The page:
Press "Enter" to skip to content

NOMA Announces 2022 Exhibitions

NEW ORLEANS – The New Orleans Museum of Art (NOMA) announces the museum’s exhibition schedule for 2022. Opening with Queen Nefertari’s Egypt, NOMA’s upcoming exhibitions also feature the work of two extraordinary women in the visual arts, and the important story of Black American studio photographers and their role in the history of photography.

Queen Nefertari’s Egypt, on view March 18–July 17, 2022, highlights the first royal wife of Pharaoh Ramesses II (reigned 1279–13 BCE), who is linked to some of the most magnificent monuments of ancient Egypt. The 230 objects exhibited showcase the legacy of the royal wives, sisters, daughters, and mothers of pharaohs—as well as the pharaohs themselves.

“The many exceptional objects in Queen Nefertari’s Egypt, drawn from the collection of the Museo Egizio in Turin, will bring to life the role of Nefertari and other powerful women in ancient Egypt,” said Susan Taylor, Montine McDaniel Freeman Director. “NOMA is delighted to be able to present some of the priceless creations from Queen Nefertari’s tomb, where visitors can appreciate their great history up close.”

Katherine Choy (American, b. China, 1927–1958), head of ceramics at Tulane University’s Newcomb College in the 1950s, was one of the first ceramicists to bridge Asian traditions into Modern abstract art. Katherine Choy: Radical Potter in 1950s New Orleans, on view May 6, 2022–April 23, 2023, mines New Orleans archives and gathers oral histories in the first monographic review of an artist who was celebrated by the 1950s American craft world, but has nonetheless been nearly forgotten. NOMA’s exhibition will be the first presentation of Choy’s extraordinary ceramics in New Orleans since the artist’s Louisiana friends mounted the Katherine Choy Memorial Show at the Orleans Gallery in fall 1959.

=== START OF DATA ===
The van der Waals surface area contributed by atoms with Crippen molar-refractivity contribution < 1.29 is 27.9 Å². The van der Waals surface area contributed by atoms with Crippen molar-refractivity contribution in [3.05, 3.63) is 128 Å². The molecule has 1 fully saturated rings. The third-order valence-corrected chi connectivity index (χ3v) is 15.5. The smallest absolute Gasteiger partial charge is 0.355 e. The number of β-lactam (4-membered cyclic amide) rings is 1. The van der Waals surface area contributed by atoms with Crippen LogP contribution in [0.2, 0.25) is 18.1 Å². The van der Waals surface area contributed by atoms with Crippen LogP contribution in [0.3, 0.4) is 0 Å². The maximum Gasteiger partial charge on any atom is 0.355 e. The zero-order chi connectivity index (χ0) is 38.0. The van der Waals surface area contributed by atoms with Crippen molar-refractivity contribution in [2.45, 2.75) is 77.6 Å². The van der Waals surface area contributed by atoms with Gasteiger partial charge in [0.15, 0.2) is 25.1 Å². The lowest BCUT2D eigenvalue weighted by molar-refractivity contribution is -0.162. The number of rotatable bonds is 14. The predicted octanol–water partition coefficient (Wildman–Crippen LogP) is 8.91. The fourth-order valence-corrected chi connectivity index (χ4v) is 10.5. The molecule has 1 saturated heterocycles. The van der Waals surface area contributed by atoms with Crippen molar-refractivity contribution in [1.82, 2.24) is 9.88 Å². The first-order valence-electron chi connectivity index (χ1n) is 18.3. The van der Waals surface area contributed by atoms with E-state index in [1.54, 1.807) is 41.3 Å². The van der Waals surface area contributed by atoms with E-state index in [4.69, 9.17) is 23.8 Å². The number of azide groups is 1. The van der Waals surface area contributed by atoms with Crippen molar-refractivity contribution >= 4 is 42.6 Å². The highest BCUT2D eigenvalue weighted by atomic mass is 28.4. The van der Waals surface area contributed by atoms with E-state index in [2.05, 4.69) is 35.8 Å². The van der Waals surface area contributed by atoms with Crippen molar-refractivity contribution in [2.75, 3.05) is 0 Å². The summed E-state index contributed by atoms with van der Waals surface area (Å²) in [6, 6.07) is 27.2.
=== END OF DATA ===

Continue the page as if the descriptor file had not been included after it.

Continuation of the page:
Louise Bourgeois: Paintings, on view September 9, 2022–January 1, 2023, is the first comprehensive exhibition of paintings produced by the iconic French-American artist Louise Bourgeois (1911–2010) between her arrival in New York in 1938 and her turn to sculpture in the late 1940s. The exhibition presents a core of artistic themes that Bourgeois began to explore early in her career, and continued to develop throughout her life. NOMA will be the only additional venue for this exhibition, organized by The Metropolitan Museum of Art, New York.

From photography’s beginnings in the United States, Black studio photographers operated on the developing edge of photographic media to produce beautiful portraits for their clients, while also making a variety of other kinds of photography that aligned with important artistic movements like Pictorialism and Modernism. Focusing exclusively on a national cohort of professional Black studio photographers, Black American Studio Photography—on view September 16, 2022–January 8, 2023—illustrates the artistic virtuosity, social significance, and political impact of African American photographers working in commercial portrait studios during photography’s first century.

“This project will illustrate a more robust history of photography that accounts for the ways that African Americans made and used photographs from the nineteenth to mid-twentieth century,” said Brian Piper, Mellon Foundation Assistant Curator of Photographs. “It is a chance to celebrate the work of Black American portrait photographers and subjects and to deepen the scholarship that surrounds their works.”

For more information about NOMA, visit www.noma.org.

###